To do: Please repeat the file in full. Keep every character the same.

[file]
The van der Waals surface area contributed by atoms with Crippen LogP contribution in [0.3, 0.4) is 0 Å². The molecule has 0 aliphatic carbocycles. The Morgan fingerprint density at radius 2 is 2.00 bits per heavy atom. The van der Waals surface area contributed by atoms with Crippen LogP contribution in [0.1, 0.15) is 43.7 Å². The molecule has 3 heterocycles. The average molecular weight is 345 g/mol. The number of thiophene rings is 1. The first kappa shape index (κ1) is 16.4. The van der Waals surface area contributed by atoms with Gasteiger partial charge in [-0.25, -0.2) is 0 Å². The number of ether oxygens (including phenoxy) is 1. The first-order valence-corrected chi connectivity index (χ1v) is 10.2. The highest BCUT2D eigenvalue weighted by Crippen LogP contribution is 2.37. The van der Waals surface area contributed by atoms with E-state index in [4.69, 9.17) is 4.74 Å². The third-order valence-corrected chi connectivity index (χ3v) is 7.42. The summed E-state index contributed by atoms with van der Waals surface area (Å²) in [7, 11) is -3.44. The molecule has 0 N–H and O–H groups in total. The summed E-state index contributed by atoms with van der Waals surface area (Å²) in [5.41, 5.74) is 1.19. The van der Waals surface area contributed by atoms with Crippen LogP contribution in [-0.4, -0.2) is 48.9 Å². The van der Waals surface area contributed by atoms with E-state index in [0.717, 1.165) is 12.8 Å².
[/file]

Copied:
The van der Waals surface area contributed by atoms with Crippen LogP contribution in [0.3, 0.4) is 0 Å². The molecule has 0 aliphatic carbocycles. The Morgan fingerprint density at radius 2 is 2.00 bits per heavy atom. The van der Waals surface area contributed by atoms with Crippen LogP contribution in [0.1, 0.15) is 43.7 Å². The molecule has 3 heterocycles. The average molecular weight is 345 g/mol. The number of thiophene rings is 1. The first kappa shape index (κ1) is 16.4. The van der Waals surface area contributed by atoms with Gasteiger partial charge in [-0.25, -0.2) is 0 Å². The number of ether oxygens (including phenoxy) is 1. The first-order valence-corrected chi connectivity index (χ1v) is 10.2. The highest BCUT2D eigenvalue weighted by Crippen LogP contribution is 2.37. The van der Waals surface area contributed by atoms with E-state index in [4.69, 9.17) is 4.74 Å². The third-order valence-corrected chi connectivity index (χ3v) is 7.42. The summed E-state index contributed by atoms with van der Waals surface area (Å²) in [7, 11) is -3.44. The molecule has 0 N–H and O–H groups in total. The summed E-state index contributed by atoms with van der Waals surface area (Å²) in [5.41, 5.74) is 1.19. The van der Waals surface area contributed by atoms with Crippen LogP contribution in [-0.4, -0.2) is 48.9 Å². The van der Waals surface area contributed by atoms with E-state index in [0.717, 1.165) is 12.8 Å².